1. Hmmm. So now the government is making completely unsecured loans to people with terrible credit histories that have no possibility of servicing those loans?

    This doesn’t sound at all familiar….to anyone that was living on the moon 10 years ago.

    It used to take 20 years for people to start doing the same stupid things as the last generation.
    Deflation has clearly taken hold as that is now down to 10 years.

  2. Most who read this site and other sites similar have been calling
    for a market implosion of magnitude. The arguments for a massive
    implosion are all very logical and most well thought out. The incredible
    amount of collusion between the central banks is truly criminal. Paper
    dollars, yen, euros, etc etc. The cracks are there and getting larger by
    the day. Italy and now Argentina are experiencing what happens when
    currency is printed out of thin air. I wonder what trick(s) the central bankers
    will pull out of their hat(s) to circumvent the next crisis.

  3. We are currently experiencing housing bubble 2.0 as part of the greater “everything bubble”; the third asset bubble of the 21st century. Through the marvel of “financial engineering”, the U.S. has created an economy with limited “real economy” output, and opted instead for debt-based asset growth. This is directly due the misguided policies of the Fed and all other Central Banks. Unicorns all the way down.

    Summary: Don’t be suprised by this kind of behavior. “We have all been here before.” Angelo Christian (surname is misnomer) is just Angelo Mozilo , of Countrywide “fame” reincarnated.

    Have a good day. See you on the other side of the bubble.
    Central bankers are like ‘pyromaniac firefighters’ and they are lighting another blaze
    Michael Selby-Green
    May. 18, 2018, 2:00 AM

    No excerpts need to be provided here, the title speaks for itself.

    Financial (asset) bubbles are largely the same. Here’s how to tell if your in one. While this applies to (Canadian) real estate, it could be any asset. Of course The Fed would never admit to recognizing such an asset bubble; such an acknowledgement would be part-and-parcel to an outright admission that this is and has been official Fed policy for the past 20-30 years.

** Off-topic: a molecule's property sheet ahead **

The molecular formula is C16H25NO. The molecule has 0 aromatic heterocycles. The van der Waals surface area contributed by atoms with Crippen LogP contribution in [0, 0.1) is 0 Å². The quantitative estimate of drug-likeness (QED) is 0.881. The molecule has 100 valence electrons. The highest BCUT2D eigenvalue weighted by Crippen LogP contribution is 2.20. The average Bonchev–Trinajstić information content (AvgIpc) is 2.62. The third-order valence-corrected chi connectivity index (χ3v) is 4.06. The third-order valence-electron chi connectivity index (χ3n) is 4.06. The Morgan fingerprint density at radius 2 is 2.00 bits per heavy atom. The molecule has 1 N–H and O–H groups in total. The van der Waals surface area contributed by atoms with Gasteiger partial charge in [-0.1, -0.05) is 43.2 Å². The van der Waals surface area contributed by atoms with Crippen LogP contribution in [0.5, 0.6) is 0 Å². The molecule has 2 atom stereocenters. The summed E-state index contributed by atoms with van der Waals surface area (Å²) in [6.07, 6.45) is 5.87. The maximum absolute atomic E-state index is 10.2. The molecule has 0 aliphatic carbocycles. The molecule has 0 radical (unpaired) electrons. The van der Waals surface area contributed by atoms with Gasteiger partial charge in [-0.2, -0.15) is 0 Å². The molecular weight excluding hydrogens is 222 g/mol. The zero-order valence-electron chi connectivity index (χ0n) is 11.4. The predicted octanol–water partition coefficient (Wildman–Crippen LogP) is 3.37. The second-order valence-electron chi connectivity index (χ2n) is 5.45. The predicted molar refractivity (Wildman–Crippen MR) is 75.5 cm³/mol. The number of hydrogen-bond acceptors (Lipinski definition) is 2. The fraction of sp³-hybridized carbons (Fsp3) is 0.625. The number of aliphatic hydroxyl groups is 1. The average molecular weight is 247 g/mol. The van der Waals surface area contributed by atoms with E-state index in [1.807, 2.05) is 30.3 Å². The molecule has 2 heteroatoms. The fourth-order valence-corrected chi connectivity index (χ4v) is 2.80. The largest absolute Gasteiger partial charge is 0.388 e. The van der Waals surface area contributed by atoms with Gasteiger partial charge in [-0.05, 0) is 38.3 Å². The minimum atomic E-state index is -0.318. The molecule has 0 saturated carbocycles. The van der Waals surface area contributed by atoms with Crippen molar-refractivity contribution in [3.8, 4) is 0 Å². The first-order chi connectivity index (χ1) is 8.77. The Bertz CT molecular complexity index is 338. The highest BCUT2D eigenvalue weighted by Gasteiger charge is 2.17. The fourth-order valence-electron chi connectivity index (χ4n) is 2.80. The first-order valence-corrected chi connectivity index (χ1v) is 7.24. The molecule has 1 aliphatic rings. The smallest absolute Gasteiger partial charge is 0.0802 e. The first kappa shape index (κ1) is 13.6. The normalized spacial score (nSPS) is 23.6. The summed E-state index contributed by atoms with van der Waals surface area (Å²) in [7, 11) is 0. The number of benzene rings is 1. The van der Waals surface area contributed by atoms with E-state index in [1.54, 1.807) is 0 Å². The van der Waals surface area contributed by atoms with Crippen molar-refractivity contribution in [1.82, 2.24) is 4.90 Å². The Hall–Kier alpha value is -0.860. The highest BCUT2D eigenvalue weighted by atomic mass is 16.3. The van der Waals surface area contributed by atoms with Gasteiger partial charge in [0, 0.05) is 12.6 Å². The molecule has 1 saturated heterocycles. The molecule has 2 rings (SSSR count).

The anatomy of a housing bubble
    Bob Thompson
    May 21, 2016

    A necessary step in the euphoria stage is the occurrence of “irregular” lending practices, irregular sales practices, and financial engineering. Through magic, the impossible is made possible. People who could never otherwise afford real estate suddenly can. As the panic to buy increases, it is a self -fulfilling positive feedback loop. Prices go up, people panic to buy more and they outbid each other in an orgy of greed. Amazingly even the experts begin to extrapolate out recent trends well into the future,

    So let’s back up and ask, are there irregularities going on right now in the real estate market? Of course there are. Is there some form of fraudulent activities going on or at least a massaging of the truth? The answer is most likely – it is a necessary component of the bubble, an effect of the euphoria.

    It is also a natural progression of the underlying asset, in this case real estate, which has become too expensive for the consumer to buy. In a competitive system, people will find creative ways to finance the boom. For it to continue, they must find ways to financially engineer it.

    For now, all is good in fairy-tale land, but this level of speculation has the ability to destroy the dreams of people for the next 20 years.

    real estate markets in many cities are red hot simply because of 240-year lows in interest rates. This type of thing ends badly.

  4. How can these Federal Government programs (Fannie Mae, Freddie Mac, FHA, VHA and USDA) allow for this to happen AGAIN? Where are the controls in place to prevent these liar loans, undocumented loans, no 20 percent down payment, etc. This is sickening.

  5. Wow, this guy looks like a 5-alarm douche, and looks just like the cocky mortgage brokers in The Big Short. It’s like we didn’t learn a damn thing from the last bubble, boom or bust. History may not repeat itself exactly, but it’s playing a damn familiar tune.